The pick this month is a favorite for most gardeners of edible plants. That first early tomato is the envy of neighbors and a sure sign summer is here to stay awhile.
Before we head to the history, growing techniques and botanical information, let’s take a stab at putting the fruit vs. vegetable argument to rest. Botanically, the tomato is a fruit; to be precise it is a berry. The definition for berry is a fleshy fruit where the walls of a single ovary ripen around the seeds. For you gardeners that insist this plant is a vegetable, guess what – the government is on your side. In 1893, the Supreme Court sided with a lower court in the precedent: Nix vs. Hedden, and declared the tomato, a vegetable for the purpose of customs categorization in international trade. My vote: it’s a very incredible berry…
History and Botanical
How many people know the tomato is originally from South America? It grows there as an herbaceous perennial! Here in the US we use it as a summer annual. Tomatoes were brought back to the Old World after Cortez invaded the New World. He sent tomatoes back to Spain where they spread to Italy and across the continent. Can you image Italian food without tomato sauce! I don’t want to ever think of pizza, lasagna, or spaghetti without the tomato as an important ingredient.
The plant botanical name is Solanum lycopersicum which makes tomatoes related to other some other veggies found in most gardens with at least one being socially unacceptable. Potatoes and eggplants are edible relatives and they all are part of the nightshade family. That is why green potatoes and the foliage of tomatoes are poisonous. The toxicity of this family is attributed to an alkaloid called glycoalkaloids and there is NO safe dosage. As little as one milligram of this poison can be lethal to some people. Now, for that unacceptable member: tobacco is part of the same family. It can be a carrier of the tobacco mosaic virus. Transmission of this virus can occur when a smoker touches tomato plants. This virus is almost always fatal and is one reason why we do not allow smoking anywhere at the Gardens.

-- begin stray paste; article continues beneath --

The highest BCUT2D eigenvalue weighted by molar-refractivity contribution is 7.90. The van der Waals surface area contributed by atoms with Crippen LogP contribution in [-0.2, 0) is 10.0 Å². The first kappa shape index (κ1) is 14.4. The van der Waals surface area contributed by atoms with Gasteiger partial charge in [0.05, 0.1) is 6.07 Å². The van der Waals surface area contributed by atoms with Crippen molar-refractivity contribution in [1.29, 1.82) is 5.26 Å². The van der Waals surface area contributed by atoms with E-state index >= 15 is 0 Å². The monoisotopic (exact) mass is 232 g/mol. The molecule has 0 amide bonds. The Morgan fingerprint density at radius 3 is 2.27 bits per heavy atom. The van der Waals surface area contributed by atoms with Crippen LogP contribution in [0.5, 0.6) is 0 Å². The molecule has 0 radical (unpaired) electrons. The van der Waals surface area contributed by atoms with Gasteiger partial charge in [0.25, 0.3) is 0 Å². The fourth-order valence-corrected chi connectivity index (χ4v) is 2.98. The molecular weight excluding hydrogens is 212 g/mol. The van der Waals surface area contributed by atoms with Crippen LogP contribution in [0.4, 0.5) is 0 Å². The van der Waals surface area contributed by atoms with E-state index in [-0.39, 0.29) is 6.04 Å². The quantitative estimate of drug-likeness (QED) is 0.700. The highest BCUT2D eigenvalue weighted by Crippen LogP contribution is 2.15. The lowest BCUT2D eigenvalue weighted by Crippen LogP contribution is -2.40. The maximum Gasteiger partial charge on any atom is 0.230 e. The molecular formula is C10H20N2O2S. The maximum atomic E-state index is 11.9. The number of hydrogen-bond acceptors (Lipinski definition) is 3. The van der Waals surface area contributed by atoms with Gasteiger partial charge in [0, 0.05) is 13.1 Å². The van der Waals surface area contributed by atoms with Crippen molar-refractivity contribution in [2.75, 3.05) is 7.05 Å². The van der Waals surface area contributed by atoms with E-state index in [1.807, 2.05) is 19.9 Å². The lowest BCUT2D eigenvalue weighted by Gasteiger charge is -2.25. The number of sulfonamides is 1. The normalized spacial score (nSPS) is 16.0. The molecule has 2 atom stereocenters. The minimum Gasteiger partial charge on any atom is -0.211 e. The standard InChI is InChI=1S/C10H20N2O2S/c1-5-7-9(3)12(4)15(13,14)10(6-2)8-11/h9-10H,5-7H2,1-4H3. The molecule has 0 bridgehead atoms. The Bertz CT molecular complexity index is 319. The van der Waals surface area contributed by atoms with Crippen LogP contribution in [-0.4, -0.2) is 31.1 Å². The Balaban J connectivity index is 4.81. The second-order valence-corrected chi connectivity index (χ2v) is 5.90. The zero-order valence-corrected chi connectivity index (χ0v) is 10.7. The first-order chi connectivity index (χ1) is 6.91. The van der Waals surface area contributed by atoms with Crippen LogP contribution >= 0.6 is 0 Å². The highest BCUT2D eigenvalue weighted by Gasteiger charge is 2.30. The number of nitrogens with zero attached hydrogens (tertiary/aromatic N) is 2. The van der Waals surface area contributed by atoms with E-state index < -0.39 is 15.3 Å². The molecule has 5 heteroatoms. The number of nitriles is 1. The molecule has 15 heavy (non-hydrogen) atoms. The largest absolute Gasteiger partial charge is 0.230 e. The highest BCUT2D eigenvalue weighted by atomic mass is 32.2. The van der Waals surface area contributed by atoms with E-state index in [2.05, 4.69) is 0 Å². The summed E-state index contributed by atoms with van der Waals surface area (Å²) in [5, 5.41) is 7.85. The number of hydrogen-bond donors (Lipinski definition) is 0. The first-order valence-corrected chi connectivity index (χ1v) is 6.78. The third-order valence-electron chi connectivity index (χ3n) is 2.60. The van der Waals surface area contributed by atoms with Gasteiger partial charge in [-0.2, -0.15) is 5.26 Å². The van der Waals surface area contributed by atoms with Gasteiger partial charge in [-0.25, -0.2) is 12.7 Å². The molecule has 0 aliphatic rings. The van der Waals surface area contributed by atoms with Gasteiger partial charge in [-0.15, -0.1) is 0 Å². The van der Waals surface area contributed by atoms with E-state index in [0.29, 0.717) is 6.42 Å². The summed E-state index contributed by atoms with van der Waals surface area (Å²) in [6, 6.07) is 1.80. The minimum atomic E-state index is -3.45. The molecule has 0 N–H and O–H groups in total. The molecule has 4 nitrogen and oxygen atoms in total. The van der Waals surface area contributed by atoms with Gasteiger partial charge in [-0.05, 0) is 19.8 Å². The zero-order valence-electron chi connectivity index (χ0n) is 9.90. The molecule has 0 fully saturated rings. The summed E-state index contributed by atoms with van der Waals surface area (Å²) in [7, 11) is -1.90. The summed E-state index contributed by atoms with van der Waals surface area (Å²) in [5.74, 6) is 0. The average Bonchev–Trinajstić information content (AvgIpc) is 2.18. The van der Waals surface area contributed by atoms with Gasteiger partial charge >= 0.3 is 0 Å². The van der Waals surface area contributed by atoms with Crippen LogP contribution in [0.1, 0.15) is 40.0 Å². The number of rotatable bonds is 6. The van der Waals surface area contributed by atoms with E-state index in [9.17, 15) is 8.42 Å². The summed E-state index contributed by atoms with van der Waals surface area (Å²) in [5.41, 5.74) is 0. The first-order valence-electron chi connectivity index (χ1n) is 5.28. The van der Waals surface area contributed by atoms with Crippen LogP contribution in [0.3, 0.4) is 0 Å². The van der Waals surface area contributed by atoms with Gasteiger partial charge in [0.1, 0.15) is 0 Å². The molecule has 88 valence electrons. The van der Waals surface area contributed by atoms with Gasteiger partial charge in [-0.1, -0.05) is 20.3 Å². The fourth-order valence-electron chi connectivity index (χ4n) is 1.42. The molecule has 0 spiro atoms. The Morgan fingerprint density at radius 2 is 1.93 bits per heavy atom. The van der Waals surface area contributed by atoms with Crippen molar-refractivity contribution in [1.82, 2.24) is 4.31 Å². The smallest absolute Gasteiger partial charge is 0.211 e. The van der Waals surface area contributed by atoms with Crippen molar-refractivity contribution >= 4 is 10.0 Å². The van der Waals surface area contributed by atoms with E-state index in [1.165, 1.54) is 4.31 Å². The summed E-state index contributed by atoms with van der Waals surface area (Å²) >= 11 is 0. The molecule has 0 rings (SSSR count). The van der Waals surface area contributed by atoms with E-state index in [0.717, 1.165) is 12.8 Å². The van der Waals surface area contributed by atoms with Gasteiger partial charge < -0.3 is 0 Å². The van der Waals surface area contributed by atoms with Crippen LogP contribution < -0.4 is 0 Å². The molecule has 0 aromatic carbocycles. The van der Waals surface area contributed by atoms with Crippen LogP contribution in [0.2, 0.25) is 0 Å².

Planting and Care
Ok – let’s get those tomatoes in the ground. Now that the 15th of April has come and gone, we are well past the last frost date set by the USDA. I like to plant my tomatoes using a posthole digger. After the hole is dug, I mix the starter fertilizer and lime (for calcium to help prevent blossom end rot) into the excavated soil. Then I pinch off the lower leaves and branches until only the top few remain. At that point, I take a small piece of aluminum foil or card- board from a paper towel tube and wrap it lightly around the top part of the stem. The reason I use this technique it to prevent a nasty creature – the cut-worm from chewing through the stem and falling my freshly planted tomato like a lumber jack drops a tree. Back fill the soil, making sure the wrap is half above and half below the soil. Firm up the soil and water. Put down some mulch to help with water retention, insulation and disease control. Install your choice of support apparatus, whether it is a fence, cage or string. Keeping the vine off the ground helps prevent rot, disease and saves space. Plus the fruit is cleaner when picked. Water your plants regularly to help prevent cracking caused by uneven amounts of soil moisture.
One exception to the ‘plant deep’ rule; are the new grafted tomatoes. They should not be planted any deeper than the graft. Otherwise, the rootstock of the grafted plant may put up undesirable growth that will compete with the more desirable grafted top.
As always, come by and let’s talk tomato!